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Students show off a computer workstation in one of the classrooms to people touring the I.J. Holton Intermediate School Saturday afternoon. --Eric Johnson/Albert Lea Tribune
Students show off a computer workstation in one of the classrooms to people touring the I.J. Holton Intermediate School Saturday afternoon. -- Eric Johnson/Albert Lea Tribune

Archived Story

Austin opens elementary school

Published 9:50am Monday, September 30, 2013

AUSTIN — This community’s newest school is officially open.

Students, parents, family members and curious Austinites packed the halls and classrooms of I.J. Holton Intermediate School Saturday afternoon as the district celebrated the opening of the school.

People wander throughout I.J. Holton Intermediate School Saturday during an open house for the new school.
People wander throughout I.J. Holton Intermediate School Saturday during an open house for the new school.

Classes started Sept. 3, but the open house was the first chance many had to see the first new school in decades for the Austin district. Among those to get their first glimpse was Ann Holton Patarella, daughter of the school’s namesake, who spoke at a ribbon cutting ceremony before the open house.

“I remember walking in and thinking, ‘Wow.’ It’s just gorgeous,” Holton Patarella said. “It’s just so nice there’s going to be something physical here in Austin. It makes me feel as if he’s still around in town.”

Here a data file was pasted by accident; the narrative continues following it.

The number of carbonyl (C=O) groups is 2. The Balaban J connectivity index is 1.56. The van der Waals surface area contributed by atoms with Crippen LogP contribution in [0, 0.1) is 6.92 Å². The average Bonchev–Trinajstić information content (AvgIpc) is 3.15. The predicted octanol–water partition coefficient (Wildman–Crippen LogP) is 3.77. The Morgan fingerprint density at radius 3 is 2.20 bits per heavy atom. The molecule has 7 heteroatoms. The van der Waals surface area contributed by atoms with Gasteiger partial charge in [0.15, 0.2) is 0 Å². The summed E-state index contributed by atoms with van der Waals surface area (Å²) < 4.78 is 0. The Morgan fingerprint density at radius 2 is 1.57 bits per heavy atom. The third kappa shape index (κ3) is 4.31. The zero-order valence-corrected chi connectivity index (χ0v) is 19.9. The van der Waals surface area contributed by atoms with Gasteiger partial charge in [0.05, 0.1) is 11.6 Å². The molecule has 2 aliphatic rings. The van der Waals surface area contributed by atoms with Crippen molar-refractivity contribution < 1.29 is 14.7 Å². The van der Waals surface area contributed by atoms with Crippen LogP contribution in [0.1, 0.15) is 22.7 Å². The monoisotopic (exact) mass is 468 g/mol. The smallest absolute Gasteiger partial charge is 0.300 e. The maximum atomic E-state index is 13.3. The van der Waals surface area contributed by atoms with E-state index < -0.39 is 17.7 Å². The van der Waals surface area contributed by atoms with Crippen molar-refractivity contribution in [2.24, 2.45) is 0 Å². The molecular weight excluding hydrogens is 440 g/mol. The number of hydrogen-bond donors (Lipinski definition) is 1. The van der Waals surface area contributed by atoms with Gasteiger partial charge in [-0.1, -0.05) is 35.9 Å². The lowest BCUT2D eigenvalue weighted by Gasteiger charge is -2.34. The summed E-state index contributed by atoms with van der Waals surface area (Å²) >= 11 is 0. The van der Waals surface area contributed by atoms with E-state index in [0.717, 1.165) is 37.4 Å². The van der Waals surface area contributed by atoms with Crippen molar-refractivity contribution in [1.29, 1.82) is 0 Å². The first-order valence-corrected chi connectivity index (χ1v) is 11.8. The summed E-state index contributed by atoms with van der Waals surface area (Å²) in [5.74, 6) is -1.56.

I.J. Holton, CEO of Hormel Foods from 1972 to 1981, died in April 2012. He was a strong supporter of education.

“Education was extremely important to our dad,” his daughter said. “I think he was very proud when all three of his children graduated from college. He just always felt you continued to learn your whole life.”

Also in attendance were I.J.’s two other children, Brooks Holton and Janet Holton.

“We’re still debating what he would have thought about it because he was so modest,” said Brooks about a school being named after his father. “But I think he’d be as pleased as he could be. He believed in education wholeheartedly.”

The district proposed building a new school in 2011 to combat overcrowding following a study that found the district would likely add 400 students as soon as 2015, based on Mower County birth rates.

The district broke ground on the school in May 2012 and put finishing touches on it this month.

Superintendent David Krenz said the community has given a tremendous amount of support throughout the process.

“It’s the fact that they trust what we’re doing with the kids is positive, and it’s going to move them forward,” he said. “And I think that shows a lot about how the community feels and supports education.”